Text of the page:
As part of the Donostia Sustainability Forum, a special conference was held on “Climate Change Summit 2022 (COP27): What’s New” organised by BC3 and UIK on 24 November.
The event, moderated by UPV/EHU professor and BC3 associate researcher Elisa Sainz de Murieta, had the following speaker lineup: BC3 Scientific Director María José Sanz, Spanish Climate Change Office Advisor to the Director of the Ministry for Ecological Transition and Demographic Challenge Teresa Solana, Regions4 Sustainable Development Climate Programme Manager Héloïse Chicou, and CEOE Industry, Energy, Environment and Climate Department Director Cristina Rivero.
Over an hour, over 80 participants had the opportunity to analyse the results of COP27 from an academic, public and business perspective, where it was highlighted that “Africa’s COP” has been key in addressing adaptation to climate change and taking the first steps in the work agenda that was signed at COP26 in Glasgow.
During her talk, María José Sanz stressed that “adaptation has to be local and that all actors have to work on it,” from local institutions to international actors. Besides, she underlined the key role played by the African continent in the creation of new adaptation policies, as it is the region where the effects of climate change are most visible. She also highlighted the importance of progress in the work program to define the Global Adaptation Goal.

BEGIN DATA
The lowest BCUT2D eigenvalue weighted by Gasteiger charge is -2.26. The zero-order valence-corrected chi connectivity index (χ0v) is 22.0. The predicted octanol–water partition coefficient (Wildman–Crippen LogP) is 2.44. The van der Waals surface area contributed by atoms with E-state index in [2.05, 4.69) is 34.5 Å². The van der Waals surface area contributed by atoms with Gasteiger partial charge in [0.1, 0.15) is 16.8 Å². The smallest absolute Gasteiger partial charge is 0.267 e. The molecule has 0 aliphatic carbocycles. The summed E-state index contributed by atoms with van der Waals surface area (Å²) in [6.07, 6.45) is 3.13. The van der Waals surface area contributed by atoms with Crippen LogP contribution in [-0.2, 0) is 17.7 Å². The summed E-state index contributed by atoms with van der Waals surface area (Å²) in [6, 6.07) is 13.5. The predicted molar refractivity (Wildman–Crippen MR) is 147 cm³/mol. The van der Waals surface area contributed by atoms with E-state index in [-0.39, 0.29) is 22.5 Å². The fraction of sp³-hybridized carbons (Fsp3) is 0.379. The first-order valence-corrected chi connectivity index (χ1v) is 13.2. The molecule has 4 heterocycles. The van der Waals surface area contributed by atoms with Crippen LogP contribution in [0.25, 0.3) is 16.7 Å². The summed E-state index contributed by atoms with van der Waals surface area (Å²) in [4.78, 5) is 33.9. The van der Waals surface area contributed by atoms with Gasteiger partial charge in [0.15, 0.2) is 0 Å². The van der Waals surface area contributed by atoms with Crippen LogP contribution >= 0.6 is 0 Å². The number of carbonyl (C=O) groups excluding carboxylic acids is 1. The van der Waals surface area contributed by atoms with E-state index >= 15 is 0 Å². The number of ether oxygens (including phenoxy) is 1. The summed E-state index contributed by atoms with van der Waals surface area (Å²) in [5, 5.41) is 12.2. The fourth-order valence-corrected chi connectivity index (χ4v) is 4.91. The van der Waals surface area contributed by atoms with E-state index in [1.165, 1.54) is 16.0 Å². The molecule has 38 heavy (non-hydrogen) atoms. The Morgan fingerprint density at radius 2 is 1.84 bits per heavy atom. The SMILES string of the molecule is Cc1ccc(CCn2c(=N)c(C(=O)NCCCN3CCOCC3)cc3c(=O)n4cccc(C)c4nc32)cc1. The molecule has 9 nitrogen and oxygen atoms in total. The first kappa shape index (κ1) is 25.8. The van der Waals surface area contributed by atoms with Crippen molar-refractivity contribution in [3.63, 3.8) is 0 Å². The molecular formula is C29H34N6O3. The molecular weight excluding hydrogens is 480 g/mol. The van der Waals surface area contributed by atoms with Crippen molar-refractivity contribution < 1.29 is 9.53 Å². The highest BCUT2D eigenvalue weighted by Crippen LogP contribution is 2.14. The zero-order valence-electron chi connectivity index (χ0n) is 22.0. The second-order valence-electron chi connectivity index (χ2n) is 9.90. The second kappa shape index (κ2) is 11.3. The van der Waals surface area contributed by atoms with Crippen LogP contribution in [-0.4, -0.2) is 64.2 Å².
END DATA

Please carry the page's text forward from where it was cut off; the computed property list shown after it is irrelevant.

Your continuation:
Teresa Solana highlighted the agreement to create the Loss and Damage Fund as one of the great achievements of the conference, as it had been a historic demand of the most vulnerable countries to climate change.
Another key message delivered during the event was from Héloïse Chicou on the importance of regions and local governments in addressing climate change, as well as in the creation and assessment of future adaptation policies.
Finally, Cristina Rivero spoke about the secondary role that the private sector has played in previous COPs, and the change that has taken place at COP27 as a result of the creation of new initiatives and alliances that promote the involvement of this sector in mitigating and adapting to climate change.
The different speakers agreed that although COP27 was not a conference of historic decisions, it did help to evaluate processes, strengthen the bases for the negotiations of the future COP28 to be effective and for all actors to work together to achieve a climate change adaptation that follows a bottom-up approach, that is fair and effective, and that takes into account the most affected regions.